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Judge To Rule on Forced Labor in American Private Prison

  • Published on
    February 5, 2018
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  • Category:
    Forced Labor, Law & Policy
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Prisoners in an Indiana correctional facility’s mental health unit are fighting a motion to throw out their case against Geo Group Inc., the private contractor that runs the prison through a contract with the Indiana Department of Correction. The detainees allege that they were subjected to involuntary servitude, peonage, and labor trafficking.

The prisoners, DaMarcus Figgs and David Corbin filed a class action lawsuit last December against Geo Group Inc., saying that they and 100 other mentally disabled prisoners were locked in rooms for 20 hours a day, where they were forced to perform work under the threat of punishment.

The Indiana Lawyer reports:

The prisoners also alleged they are forced to assist non-disabled prisoners in their work and are “recruited” into the Mental Health Unit under the guise that they need to be “stabilized” after suffering serious injury or trauma in prison. Once in the MHU, the plaintiffs alleged they cannot stop working “absent threat of force or punishment” and are often denied breaks.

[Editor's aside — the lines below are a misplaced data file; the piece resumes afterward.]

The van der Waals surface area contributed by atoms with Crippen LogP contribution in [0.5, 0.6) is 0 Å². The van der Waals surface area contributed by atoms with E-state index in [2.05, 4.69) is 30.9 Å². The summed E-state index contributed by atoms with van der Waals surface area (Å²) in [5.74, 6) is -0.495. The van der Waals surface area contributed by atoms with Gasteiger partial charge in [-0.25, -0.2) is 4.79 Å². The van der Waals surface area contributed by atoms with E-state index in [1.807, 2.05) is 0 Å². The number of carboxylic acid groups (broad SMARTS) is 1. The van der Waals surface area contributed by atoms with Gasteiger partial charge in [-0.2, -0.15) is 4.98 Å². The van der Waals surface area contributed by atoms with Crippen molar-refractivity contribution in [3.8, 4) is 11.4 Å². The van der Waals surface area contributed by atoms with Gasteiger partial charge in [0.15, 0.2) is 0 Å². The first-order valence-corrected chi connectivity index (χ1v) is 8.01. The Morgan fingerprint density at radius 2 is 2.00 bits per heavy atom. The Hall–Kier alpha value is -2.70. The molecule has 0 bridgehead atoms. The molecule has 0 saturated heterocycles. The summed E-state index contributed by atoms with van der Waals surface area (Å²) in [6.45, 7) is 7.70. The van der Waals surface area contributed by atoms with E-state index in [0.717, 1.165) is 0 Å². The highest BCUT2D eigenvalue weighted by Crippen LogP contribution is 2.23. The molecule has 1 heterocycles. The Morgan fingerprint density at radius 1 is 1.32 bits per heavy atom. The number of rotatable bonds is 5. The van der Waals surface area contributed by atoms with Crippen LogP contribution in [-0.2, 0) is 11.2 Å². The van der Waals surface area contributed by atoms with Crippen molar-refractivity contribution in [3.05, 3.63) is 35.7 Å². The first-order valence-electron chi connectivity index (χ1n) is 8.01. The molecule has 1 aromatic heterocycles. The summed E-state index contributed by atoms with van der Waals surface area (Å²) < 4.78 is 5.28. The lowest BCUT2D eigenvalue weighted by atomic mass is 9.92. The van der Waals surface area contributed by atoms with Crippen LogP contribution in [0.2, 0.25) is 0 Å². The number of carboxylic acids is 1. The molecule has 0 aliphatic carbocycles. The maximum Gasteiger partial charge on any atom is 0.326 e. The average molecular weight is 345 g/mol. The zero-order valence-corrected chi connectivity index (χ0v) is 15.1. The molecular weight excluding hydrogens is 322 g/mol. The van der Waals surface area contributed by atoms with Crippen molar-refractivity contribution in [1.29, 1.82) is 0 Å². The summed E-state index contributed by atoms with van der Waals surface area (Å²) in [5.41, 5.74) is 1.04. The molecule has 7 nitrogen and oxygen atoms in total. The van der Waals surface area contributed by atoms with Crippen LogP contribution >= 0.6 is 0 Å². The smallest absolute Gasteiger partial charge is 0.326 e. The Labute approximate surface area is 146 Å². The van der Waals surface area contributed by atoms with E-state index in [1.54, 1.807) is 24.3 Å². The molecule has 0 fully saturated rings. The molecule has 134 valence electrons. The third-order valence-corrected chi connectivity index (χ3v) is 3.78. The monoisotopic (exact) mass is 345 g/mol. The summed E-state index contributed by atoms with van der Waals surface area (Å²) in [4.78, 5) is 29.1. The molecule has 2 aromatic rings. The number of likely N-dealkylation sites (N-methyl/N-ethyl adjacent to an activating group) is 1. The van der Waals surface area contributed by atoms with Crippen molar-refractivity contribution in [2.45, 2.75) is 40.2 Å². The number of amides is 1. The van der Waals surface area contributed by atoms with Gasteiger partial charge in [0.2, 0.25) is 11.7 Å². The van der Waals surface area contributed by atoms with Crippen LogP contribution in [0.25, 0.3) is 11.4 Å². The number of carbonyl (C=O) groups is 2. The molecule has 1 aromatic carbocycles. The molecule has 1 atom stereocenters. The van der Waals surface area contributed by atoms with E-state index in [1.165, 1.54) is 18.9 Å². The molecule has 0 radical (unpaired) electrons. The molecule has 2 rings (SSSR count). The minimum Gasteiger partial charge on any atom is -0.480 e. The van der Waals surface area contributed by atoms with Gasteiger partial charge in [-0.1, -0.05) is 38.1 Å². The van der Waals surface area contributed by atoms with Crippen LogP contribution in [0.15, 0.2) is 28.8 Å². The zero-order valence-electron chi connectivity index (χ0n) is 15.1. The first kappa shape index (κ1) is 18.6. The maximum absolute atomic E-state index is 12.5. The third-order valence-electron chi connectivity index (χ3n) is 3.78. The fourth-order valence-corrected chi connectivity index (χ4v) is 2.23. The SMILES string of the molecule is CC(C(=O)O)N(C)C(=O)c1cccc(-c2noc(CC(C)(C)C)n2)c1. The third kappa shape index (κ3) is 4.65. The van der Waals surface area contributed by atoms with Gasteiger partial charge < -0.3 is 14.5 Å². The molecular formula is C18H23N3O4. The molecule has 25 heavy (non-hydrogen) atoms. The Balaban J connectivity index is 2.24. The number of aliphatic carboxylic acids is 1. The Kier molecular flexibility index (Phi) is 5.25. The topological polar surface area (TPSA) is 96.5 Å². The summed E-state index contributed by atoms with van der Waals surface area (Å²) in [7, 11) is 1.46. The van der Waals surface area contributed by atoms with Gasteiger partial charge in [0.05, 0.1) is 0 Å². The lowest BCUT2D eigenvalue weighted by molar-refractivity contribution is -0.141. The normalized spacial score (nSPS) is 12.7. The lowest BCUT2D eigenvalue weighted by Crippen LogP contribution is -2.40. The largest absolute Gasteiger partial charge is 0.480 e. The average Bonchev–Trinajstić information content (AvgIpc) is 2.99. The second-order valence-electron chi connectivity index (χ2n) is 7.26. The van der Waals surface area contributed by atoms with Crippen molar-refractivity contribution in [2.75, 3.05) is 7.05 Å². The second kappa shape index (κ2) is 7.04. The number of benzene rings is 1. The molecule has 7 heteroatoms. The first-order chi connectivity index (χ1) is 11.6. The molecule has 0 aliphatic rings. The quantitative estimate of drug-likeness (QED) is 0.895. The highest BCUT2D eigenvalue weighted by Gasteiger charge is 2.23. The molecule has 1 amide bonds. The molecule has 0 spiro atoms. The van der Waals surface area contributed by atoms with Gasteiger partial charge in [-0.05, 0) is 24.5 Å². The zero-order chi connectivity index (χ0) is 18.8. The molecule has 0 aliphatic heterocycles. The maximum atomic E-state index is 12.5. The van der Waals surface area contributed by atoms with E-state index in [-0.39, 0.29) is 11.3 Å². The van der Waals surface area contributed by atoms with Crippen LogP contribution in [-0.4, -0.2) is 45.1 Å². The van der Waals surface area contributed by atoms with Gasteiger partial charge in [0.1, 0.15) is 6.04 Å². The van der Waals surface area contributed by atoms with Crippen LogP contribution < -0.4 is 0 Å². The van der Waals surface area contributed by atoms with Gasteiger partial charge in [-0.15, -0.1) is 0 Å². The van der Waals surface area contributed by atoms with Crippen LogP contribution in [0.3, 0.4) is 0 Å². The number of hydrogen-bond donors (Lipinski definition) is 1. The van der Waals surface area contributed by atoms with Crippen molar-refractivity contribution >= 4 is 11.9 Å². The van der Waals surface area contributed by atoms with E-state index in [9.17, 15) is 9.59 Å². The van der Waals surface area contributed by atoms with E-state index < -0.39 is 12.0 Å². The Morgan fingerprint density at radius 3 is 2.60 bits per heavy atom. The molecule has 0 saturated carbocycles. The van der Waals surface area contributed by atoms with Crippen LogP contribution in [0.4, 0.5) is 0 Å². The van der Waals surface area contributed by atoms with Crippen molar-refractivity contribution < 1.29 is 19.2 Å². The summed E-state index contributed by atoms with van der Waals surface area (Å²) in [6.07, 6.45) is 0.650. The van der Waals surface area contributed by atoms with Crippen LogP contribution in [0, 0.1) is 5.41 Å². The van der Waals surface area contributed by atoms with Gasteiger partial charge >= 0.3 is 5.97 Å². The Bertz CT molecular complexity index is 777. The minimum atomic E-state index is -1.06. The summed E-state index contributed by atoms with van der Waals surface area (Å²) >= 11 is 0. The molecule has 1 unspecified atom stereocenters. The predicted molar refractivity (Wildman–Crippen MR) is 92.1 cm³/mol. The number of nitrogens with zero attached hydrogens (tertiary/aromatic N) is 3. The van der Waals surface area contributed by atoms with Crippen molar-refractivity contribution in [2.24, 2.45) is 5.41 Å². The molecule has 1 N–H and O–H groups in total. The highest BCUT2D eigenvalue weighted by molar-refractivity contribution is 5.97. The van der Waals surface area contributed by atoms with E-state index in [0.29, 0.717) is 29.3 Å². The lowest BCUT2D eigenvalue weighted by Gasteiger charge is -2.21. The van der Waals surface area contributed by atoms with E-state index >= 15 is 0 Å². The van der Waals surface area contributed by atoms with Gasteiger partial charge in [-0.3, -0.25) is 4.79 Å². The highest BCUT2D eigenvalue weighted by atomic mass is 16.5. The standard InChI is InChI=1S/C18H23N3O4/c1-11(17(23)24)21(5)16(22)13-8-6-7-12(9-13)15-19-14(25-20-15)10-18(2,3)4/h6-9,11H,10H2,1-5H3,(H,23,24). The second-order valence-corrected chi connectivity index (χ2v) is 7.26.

“But for the detention and labor of class members,” the complaint alleges, “Defendant could not profitably operate the MHU at New Castle Correctional Facility.”

Figgs and Corbin both suffer from antisocial personality disorder and depression, while Corbin also suffers from post-traumatic stress disorder. The class members experience similar afflictions, they allege, and, thus struggle to adequately think and care for themselves. As a result, the plaintiffs alleged The Geo Group’s actions violate their rights under the Trafficking Victims Protection Act, the Eighth and 14th Amendments, The Americans with Disabilities and Rehabilitation acts and numerous state law protections.

The Geo Group moved to have the case against the company thrown out last month. They say that the Department of Corrections ultimately chooses where inmates are housed, meaning Geo Group cannot be said to have “trafficked” prisoners. They also argue that under Indiana law, there is a provision that prisoners must “perform chores and maintenance tasks while incarcerated,” and that this is a “civic duty” rather than forced labor.

The prisoners refuted this by pointing to District of Colorado’s decision in Menocal v. GEO Group, Inc., 113 F.Supp.3d 1125, 1128, which rejected the argument prison labor is “civic duty.”

A ruling on the motion to dismiss the prisoners’ case is expected in the next two months.


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